In misinformation, however, the short term and long term people are perpetually at war. It’s as if you went to the structural racism conference and presented on revised mortgage policy and someone asked you how that freed children from cages on the border. And when you said it didn’t, they threw up their hands and said, “See?” …

Interesting example below of the death by a thousand papercuts warping of reality we now endure daily.

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Screenshot of shared C-Span video, showing Sanders alone in House in 1991. The caption reads “…here is Bernie Sanders — alone — addressing the empty chairs of our elected officials long gone home on the need to prevent the first gulf war…”

Everyone who watches C-Span knows this is not a Jimmy Stewart moment. It’s what reps do as a CYA move to get into the record. You’re not standing alone, you’re reading into the record at a point where it has no real impact. If I read the date here correctly, the vote happened several days before. This is theater.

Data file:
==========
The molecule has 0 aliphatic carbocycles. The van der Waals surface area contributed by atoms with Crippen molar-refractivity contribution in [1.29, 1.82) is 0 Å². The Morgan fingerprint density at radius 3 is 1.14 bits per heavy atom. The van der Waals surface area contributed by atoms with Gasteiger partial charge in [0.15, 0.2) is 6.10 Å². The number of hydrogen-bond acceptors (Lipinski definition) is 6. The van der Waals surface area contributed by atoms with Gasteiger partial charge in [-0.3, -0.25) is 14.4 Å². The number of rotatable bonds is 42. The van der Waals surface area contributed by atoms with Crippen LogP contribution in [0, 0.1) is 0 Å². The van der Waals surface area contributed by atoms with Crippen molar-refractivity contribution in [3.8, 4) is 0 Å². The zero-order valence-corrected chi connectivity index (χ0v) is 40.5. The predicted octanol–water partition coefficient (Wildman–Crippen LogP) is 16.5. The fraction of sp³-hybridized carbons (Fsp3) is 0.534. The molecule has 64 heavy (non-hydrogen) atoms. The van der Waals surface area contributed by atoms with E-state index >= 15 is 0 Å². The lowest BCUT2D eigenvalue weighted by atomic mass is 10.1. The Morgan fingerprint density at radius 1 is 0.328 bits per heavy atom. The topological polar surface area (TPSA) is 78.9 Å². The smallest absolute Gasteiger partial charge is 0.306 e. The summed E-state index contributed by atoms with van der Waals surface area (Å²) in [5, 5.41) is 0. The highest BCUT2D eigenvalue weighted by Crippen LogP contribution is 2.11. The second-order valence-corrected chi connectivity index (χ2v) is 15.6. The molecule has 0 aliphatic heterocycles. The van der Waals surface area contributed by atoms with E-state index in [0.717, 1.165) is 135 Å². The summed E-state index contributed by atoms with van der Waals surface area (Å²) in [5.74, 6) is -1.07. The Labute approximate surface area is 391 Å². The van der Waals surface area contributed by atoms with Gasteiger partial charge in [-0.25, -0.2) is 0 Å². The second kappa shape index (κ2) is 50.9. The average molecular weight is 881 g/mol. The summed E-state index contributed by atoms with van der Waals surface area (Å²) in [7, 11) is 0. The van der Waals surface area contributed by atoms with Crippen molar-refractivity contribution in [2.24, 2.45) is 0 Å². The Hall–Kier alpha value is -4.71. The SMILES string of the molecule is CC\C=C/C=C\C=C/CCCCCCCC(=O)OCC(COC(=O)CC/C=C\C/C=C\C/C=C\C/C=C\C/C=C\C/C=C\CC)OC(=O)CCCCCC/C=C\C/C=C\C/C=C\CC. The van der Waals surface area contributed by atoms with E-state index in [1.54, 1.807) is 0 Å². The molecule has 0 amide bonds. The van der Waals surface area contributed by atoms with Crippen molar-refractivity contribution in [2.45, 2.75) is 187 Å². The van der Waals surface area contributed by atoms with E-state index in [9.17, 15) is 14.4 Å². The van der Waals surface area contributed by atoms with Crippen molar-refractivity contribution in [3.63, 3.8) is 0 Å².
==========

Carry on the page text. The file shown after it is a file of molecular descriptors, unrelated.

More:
There’s nothing wrong with that of course. Reading into the record after hours is a venerated tradition. But the framing of the video makes it seem like the House is empty because Sanders was the sole person standing up for this, and implies that his Democratic colleagues voted for a war and then went home. …

People have been dunking on this Google layout change (announced below by @searchliaison), but for the record I think it will be good for helping people spot sources and sponsored content. And that’s far more important than all the concerns of layout purists.